Acrylamide in food is produced by the same chemical reaction that ‘browns’ food and improves taste during cooking at temperatures above 120°C, especially in foods containing asparagine and reducing sugars. Coffee, fried potato products, biscuits, crackers and crisp breads, soft bread and certain baby foods are key dietary sources of acrylamide, with children being the most exposed age group.
Discussing today's announcement, chair of EFSA’s panel on Contaminants in the Food Chain (CONTAM), Dr Diane Benford, said: “Acrylamide consumed orally is absorbed from the gastrointestinal tract, distributed to all organs and extensively metabolised. Glycidamide, one of the main metabolites from this process, is the most likely cause of the gene mutations and tumours seen in animal studies.”
Benford said currently human studies on acrylamide exposure were “limited and inconsistent” with regards to cancer risk.
The CONTAM Panel evaluated 43,419 results from food commodities collected and analysed since 2010. Of the samples, the report ‘coffee and coffee substitutes’ were found to have the highest content, followed by ‘potato crisps and snacks’ and ‘potato fried products’.
The mean dietary acrylamide exposure across age groups was estimated at 0.6 to 3.4 µg/kg body weight (b.w.) per day, while the 95th 10 percentile was put at around 0.3 to 1.9 µg/kg b.w. per day.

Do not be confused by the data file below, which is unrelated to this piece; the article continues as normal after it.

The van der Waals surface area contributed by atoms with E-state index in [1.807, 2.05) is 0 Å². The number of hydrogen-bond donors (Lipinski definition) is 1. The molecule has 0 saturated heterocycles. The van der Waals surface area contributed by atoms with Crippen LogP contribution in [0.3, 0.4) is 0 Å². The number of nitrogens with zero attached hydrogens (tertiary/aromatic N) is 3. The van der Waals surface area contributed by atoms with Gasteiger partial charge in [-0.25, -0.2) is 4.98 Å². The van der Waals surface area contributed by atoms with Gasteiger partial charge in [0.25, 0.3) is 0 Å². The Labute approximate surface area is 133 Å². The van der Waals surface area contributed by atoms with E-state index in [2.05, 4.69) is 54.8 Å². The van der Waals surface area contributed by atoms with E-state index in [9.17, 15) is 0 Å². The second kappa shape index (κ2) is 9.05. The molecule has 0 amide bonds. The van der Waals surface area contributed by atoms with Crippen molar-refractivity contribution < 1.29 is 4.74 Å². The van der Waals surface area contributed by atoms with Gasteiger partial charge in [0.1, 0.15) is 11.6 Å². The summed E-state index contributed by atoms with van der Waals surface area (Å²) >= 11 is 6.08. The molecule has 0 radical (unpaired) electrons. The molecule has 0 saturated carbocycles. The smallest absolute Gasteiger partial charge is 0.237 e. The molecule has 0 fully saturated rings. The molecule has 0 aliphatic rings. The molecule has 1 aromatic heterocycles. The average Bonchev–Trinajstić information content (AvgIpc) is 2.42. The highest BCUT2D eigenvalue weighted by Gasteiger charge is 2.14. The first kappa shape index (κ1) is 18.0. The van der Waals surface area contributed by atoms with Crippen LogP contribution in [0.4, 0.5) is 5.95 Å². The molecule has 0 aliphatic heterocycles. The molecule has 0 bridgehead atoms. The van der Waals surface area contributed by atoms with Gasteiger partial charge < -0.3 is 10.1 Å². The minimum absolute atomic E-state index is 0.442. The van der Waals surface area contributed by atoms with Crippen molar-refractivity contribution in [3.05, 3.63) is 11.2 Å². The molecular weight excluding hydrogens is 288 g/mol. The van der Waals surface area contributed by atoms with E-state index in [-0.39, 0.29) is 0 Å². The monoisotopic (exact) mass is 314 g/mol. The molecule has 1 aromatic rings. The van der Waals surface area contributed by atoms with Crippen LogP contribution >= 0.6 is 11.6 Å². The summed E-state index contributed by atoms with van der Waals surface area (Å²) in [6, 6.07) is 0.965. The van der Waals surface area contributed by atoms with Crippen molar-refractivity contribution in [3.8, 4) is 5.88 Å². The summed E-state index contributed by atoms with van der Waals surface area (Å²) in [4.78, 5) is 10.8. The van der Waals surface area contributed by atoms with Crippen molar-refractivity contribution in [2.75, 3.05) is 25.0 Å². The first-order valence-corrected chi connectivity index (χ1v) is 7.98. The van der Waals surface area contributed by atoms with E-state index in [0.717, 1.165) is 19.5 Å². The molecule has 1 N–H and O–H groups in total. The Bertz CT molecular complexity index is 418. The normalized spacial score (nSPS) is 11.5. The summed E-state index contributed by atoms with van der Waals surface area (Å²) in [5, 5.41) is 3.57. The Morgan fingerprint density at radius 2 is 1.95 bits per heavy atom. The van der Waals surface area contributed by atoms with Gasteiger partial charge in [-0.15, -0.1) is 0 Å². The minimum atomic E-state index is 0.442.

From consumption, acrylamide is absorbed from the gastrointestinal tract and distributed to all organs.
“Acrylamide is extensively metabolised, mostly by conjugation with glutathione but also by epoxidation to glycidamide (GA). Formation of GA is considered to represent the route underlying the genotoxicity and carcinogenicity of acrylamide. Neurotoxicity, adverse effects on male reproduction, developmental toxicity and carcinogenicity were identified as possible critical endpoints for acrylamide toxicity from experimental animal studies,” the panel wrote.
In identifying dose-response assessment, the panel said human data studies were not adequate. However, based on the animal studies, these levels were established as 0.43 mg/kg b.w. per day for peripheral neuropathy in rats and 0.17 mg/kg b.w. per day for neoplastic effects in mice.
“The Panel concluded that the current levels of dietary exposure to AA are not of concern with respect to non-neoplastic effects. However, although the human studies have not demonstrated AA to be a human carcinogen, the margins of exposure across dietary surveys and age groups indicate a concern with respect to neoplastic effects,” it wrote.
Assessing the risks
The panel also considered possible harmful effects of acrylamide on the nervous system, pre- and post- natal development and male reproduction. However, based on current levels of dietary exposure, it concluded that this was not considered to be a concern.
The opinion recommended further human research on acrylamide as well as detection and risk assessment methods for germ cell mutation. “Data collection activities can also be improved, particularly to provide a more accurate indication of acrylamide levels in food produced and consumed at home,” the EFSA assessment said.
The scientific organisation said that once public comments had been considered and the advice had been finalised it would be forwarded to the Commission and member states. It speculated that measures to further reduce consumer exposure to the substance may include advice on eating habits and home cooking, or controls on commercial food production, yet it reiterated that it played no role in this potential phase.